In contrast to recent revenue and shipment declines in the new smartphone market, with minimal growth expected over the next few years, the used market shows no signs of slowing down across all parts of the globe, according to research from IDC.
In its Worldwide used smartphone forecast, 2020-2024 report, an overview and five-year forecast of the worldwide refurbished phone market and its expansion and growth, the analyst defines a refurbished smartphone as a device that has been used and disposed of at a collection point by its owner, sent off to a facility for reconditioning and eventually sold via a secondary market channel. It stresses that a refurbished smartphone is not a “hand me down” or gained as the result of a person-to-person sale or trade.
Based on that definition, IDC expects worldwide shipments of used smartphones, including both officially refurbished and used smartphones, to have reached a total of 225.4 million units by the end of 2020. This would represent an increase of 9.2% over the 206.5 million units shipped in 2019. IDC projects used smartphone shipments will reach 351.6 million units in 2024, with a compound annual growth rate (CAGR) of 11.2% from 2019 to 2024.
The analyst attributed much of the 9.2% growth as driven by mature markets in which trade-in emulates a form of subsidy to push consumers to upgrade. It said that over the past year, it had seen rapid growth in trade-in programmes and average selling prices (ASPs) across numerous channels.
The report also showed that premium flagship offerings continue to rely heavily on trade-in programmes to make the upfront cost more affordable to consumers. Even though it regarded 2020 volume as not as large as expected, IDC thought the used market still performed well compared with the new market, where it was expecting a 6.4% decline for smartphones for the year.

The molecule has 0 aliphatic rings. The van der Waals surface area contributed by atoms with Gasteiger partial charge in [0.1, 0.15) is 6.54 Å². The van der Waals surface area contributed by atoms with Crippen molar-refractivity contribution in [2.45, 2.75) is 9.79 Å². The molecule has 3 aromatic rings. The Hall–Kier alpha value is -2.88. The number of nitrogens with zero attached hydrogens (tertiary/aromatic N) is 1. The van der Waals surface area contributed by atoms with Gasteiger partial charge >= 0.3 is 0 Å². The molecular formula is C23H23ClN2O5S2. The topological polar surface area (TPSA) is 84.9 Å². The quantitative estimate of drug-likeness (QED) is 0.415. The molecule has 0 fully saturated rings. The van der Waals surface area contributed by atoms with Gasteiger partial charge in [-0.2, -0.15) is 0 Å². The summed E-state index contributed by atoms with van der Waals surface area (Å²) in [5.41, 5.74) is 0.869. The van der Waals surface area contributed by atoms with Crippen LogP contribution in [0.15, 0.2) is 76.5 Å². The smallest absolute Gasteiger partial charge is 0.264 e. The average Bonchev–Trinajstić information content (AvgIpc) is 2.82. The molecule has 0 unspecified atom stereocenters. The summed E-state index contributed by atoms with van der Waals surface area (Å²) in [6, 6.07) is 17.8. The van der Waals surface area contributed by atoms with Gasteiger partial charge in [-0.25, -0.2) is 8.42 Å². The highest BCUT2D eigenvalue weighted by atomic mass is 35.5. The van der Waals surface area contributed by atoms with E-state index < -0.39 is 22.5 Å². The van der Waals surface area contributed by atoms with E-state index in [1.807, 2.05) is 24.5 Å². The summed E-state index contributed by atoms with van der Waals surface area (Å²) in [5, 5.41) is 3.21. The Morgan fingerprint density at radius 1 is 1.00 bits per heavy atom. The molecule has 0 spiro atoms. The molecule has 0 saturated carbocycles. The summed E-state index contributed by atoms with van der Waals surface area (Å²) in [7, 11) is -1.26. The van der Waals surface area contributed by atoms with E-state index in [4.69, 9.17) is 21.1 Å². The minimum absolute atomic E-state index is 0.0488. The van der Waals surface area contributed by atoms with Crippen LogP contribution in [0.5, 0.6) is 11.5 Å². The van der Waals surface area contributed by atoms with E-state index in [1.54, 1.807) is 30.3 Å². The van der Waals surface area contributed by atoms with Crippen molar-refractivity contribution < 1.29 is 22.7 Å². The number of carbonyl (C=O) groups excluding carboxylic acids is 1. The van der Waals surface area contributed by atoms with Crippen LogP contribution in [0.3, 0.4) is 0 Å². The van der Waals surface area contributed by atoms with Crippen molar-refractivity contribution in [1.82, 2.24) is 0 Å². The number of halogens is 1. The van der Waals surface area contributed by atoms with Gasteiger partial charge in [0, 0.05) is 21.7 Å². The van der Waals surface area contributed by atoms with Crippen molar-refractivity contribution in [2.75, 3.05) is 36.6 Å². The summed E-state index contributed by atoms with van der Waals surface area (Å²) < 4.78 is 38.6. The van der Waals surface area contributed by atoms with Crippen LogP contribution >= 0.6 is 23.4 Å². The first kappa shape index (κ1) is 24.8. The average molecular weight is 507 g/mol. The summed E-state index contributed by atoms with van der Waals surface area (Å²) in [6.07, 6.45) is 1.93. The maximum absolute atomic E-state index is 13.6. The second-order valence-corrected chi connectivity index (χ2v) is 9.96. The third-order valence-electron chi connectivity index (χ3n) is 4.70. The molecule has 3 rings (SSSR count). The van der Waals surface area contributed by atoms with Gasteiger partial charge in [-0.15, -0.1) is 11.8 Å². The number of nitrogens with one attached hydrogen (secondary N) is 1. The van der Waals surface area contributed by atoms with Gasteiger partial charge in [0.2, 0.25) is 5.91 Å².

Taking this into consideration, IDC still expected to see double-digit growth during the forecast period, at an average of 11.8%.
In terms of regions, North America accounted for 22.44% of total shipments in 2020 and is projected to grow at a CAGR of 14.9% to 2024 to gain a 27% share. This would represent 94.9 million out of a total of 351.6 million used smartphone shipments.
The study noted that suppliers such as Apple, Samsung and Huawei have all implemented their own programmes with what IDC described as “very aggressive” trade-in offers compared with other channels. Telcos, by contrast, were typically using trade-in combined with bundling – such as family plans and services – to get consumers to turn over their old device and upgrade.
“Refurbished and used devices continue to provide cost-effective alternatives to both consumers and businesses that are looking to save money when purchasing a smartphone,” said Anthony Scarsella, research manager with IDC’s worldwide quarterly mobile phone tracker. “Moreover, the ability for vendors to push more affordable refurbished devices in markets where they normally would not have a presence is helping these players grow their brand as well as their ecosystem of apps, services and accessories.”
IDC mobile phones programme director Will Stofega added: “Although the Covid-19 pandemic has posed challenges for secondary market participants around able-bodied workers and logistics, most of the industry has been able to satisfy demand for refurbished smartphones. Once the pandemic begins to fade, those that were able to invest in technology will be well poised to prosper during the recovery.”